Is a practice right just because "everyone is doing it"? Often we are told that some widely accepted practice must be good because "all these people can't be wrong." Young people sometimes tell their parents, "All my friends are doing it!"
Perhaps the fact that our government is a democracy leads people to think that the majority is right in religion. But the truth is that people who are faithful in serving God have always been in the minority.
In Noah's day God sent the flood to destroy thousands of people for their sins. Only eight people were saved (Genesis 6:5-8; 7:23). Would you have wanted to be doing what "everybody was doing" then?
Of all the thousands of adult Israelites who left Egypt, only two entered the Promised Land. All the rest died in the wilderness for their sins (Numbers 14:26-30). Would you have wanted to be with the majority then?
In 1 Kings 18 the prophet Elijah stood alone facing the 450 prophets of Baal. Was the majority right then?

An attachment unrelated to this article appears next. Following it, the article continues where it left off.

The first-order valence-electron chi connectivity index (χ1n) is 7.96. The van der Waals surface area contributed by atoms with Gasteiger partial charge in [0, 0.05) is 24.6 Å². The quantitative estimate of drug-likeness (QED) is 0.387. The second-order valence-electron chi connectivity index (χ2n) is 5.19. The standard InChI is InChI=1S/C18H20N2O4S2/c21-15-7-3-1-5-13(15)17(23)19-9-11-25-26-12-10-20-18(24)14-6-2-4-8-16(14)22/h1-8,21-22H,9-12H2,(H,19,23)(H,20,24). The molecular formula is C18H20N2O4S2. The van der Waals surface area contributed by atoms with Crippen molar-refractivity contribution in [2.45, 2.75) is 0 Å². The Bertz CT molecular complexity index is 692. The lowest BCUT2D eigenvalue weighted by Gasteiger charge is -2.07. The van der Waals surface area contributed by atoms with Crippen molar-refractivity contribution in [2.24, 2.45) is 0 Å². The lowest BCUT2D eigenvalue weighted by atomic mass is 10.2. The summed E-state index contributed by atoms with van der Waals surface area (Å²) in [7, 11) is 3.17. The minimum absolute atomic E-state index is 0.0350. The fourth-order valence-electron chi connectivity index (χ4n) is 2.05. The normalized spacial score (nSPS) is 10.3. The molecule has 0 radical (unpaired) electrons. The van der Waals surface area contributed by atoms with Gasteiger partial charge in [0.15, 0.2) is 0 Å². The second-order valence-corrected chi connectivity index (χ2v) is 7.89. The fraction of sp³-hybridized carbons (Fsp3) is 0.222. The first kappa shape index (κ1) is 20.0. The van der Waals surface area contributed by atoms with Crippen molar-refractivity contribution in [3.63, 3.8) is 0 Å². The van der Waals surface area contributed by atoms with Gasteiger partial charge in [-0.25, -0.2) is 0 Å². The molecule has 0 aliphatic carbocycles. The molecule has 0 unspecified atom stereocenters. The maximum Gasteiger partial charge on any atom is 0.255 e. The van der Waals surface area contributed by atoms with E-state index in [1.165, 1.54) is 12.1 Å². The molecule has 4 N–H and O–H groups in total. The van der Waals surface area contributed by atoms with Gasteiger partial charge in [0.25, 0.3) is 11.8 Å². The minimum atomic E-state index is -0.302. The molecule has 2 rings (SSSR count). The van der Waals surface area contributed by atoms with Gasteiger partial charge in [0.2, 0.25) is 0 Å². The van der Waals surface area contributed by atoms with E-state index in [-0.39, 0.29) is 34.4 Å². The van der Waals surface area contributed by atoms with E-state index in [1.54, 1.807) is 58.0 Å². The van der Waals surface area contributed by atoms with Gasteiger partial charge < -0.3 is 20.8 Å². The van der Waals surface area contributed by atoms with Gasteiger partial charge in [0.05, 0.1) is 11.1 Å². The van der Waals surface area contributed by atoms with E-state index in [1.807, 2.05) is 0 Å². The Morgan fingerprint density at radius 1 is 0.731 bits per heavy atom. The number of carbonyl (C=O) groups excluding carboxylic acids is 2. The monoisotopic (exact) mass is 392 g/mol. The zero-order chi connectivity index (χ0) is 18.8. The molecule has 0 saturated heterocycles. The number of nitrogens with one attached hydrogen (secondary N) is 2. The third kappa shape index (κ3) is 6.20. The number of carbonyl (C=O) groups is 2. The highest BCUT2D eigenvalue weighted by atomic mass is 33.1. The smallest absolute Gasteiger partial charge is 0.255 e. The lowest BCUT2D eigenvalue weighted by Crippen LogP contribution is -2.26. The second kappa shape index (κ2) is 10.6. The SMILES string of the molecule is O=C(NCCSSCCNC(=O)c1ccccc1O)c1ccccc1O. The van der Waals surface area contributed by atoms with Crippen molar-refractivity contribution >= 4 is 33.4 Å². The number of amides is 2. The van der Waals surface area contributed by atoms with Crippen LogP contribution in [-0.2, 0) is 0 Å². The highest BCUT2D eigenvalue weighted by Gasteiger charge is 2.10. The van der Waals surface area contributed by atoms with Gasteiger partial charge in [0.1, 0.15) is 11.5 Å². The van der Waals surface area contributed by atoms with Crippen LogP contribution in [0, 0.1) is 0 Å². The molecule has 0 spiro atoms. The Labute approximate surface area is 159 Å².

When Jesus was crucified, no one remained faithful to Him. All His disciples forsook Him and fled (Matthew 26:56). Would it have been right to do what "everybody was doing" then? Should we say, regarding those who murdered Jesus, that "all those people can't be wrong"?
Isaiah 55:8,9 says: "'For My thoughts are not your thoughts, nor are your ways My ways,' says the LORD. 'For as the heavens are higher than the earth, so are My ways higher than your ways, and My thoughts than your thoughts.'" God does not think like men think; this is true for all men. So if most people - even all people - think a practice is good, that does not necessarily prove God thinks it is good.
The way to determine truth in religion is, not by taking a opinion poll among people, but by studying the will of God revealed in the Bible. Read 2 Timothy 3:16,17.
(c) Copyright David E. Pratte, 7/2006
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